About 250 thousand people from Belarus repatriated after the War. The other 100 thousand people’s destiny remains a tragic mystery.
According to the 1937 population census, Minsk was 50% Jewish. The Minsk Ghetto was created soon after the German invasion of the Soviet Union. It was one of the largest in Belorussian SSR, and the largest in the German-occupied territory of the Soviet Union. Minsk ghetto was liquidated on October 21, 1943. On that day, of its 88 thousand residents, sixteen remained alive.
The official statistics suggests that 800 thousand jews were slaughtered on the territory of today’s Belarus. Those were not only locals. People from Germany, Austria, Czechoslovakia and Poland were brought here to perish in the terrible death chain.
Tragedy of Belarusian Villages
This bitter chapter in our war chronicles is related to the Soviet Partisan movement, that originated in 1941 near Pinsk. The movement soon spread all across the occupied territories, and its presence has been an aching thorn in Wehrmacht’s side. Partisan units were effectively harassing German troops and significantly hampered their operations in the region. The occupation forces then showed their true face and openly declared that any populated locality under suspicion of any contact with partisan groups will be subject to punitive operation.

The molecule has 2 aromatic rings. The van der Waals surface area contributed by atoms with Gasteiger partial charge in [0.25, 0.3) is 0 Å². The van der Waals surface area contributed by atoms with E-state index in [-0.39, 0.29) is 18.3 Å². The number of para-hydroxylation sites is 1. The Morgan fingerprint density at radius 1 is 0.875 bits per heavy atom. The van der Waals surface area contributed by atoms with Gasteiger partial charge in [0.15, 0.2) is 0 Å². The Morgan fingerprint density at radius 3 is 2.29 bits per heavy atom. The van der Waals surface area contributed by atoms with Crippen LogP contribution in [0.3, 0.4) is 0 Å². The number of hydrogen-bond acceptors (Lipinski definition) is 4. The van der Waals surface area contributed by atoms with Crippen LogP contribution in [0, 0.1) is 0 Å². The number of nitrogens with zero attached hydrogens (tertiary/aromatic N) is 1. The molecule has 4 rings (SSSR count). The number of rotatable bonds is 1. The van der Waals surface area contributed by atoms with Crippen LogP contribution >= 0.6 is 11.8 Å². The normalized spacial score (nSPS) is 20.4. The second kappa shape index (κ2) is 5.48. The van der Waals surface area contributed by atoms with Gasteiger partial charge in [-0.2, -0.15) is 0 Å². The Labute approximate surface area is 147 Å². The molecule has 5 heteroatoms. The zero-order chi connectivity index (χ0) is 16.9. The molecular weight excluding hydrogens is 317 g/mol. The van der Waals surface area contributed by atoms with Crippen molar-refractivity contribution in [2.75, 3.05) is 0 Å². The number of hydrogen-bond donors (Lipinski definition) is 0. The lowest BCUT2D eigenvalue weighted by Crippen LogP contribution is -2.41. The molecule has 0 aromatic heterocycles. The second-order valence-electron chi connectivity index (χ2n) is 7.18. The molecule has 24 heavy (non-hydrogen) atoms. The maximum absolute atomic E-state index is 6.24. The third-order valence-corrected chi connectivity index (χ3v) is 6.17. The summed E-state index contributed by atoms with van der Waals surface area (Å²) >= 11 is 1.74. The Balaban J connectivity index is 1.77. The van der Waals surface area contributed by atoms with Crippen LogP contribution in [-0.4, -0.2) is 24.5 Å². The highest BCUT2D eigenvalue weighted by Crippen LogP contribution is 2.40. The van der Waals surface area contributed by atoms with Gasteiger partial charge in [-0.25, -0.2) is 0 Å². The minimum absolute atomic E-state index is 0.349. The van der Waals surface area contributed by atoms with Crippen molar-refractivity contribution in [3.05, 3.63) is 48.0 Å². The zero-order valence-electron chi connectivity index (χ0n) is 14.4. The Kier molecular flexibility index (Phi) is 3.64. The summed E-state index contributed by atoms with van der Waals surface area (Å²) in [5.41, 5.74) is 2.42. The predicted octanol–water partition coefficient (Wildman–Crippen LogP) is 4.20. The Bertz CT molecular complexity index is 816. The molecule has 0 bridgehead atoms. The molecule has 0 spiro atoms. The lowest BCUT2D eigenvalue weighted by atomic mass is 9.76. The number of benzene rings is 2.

Everybody knows the name of the village that became a haunting symbol of this tragedy. Khatyn with its 149 residents was burnt to the ground on March 22, 1943. It is one of 9000 villages that suffered under the occupation. 186 of them were never rebuilt. A draw well is all that is left of Ritalets in Minsk region.
The inhabitants of Shunevka village have all been murdered by a death squad. The executioners have burnt the adults alive in a wooden barn and thrown the 16 children in a deep well and filled it with stones.
A total of 209 Belarusian cities have been devastated by the German troops. There is not one single community in our country that remained unaffected.
By Anastasia Marchuk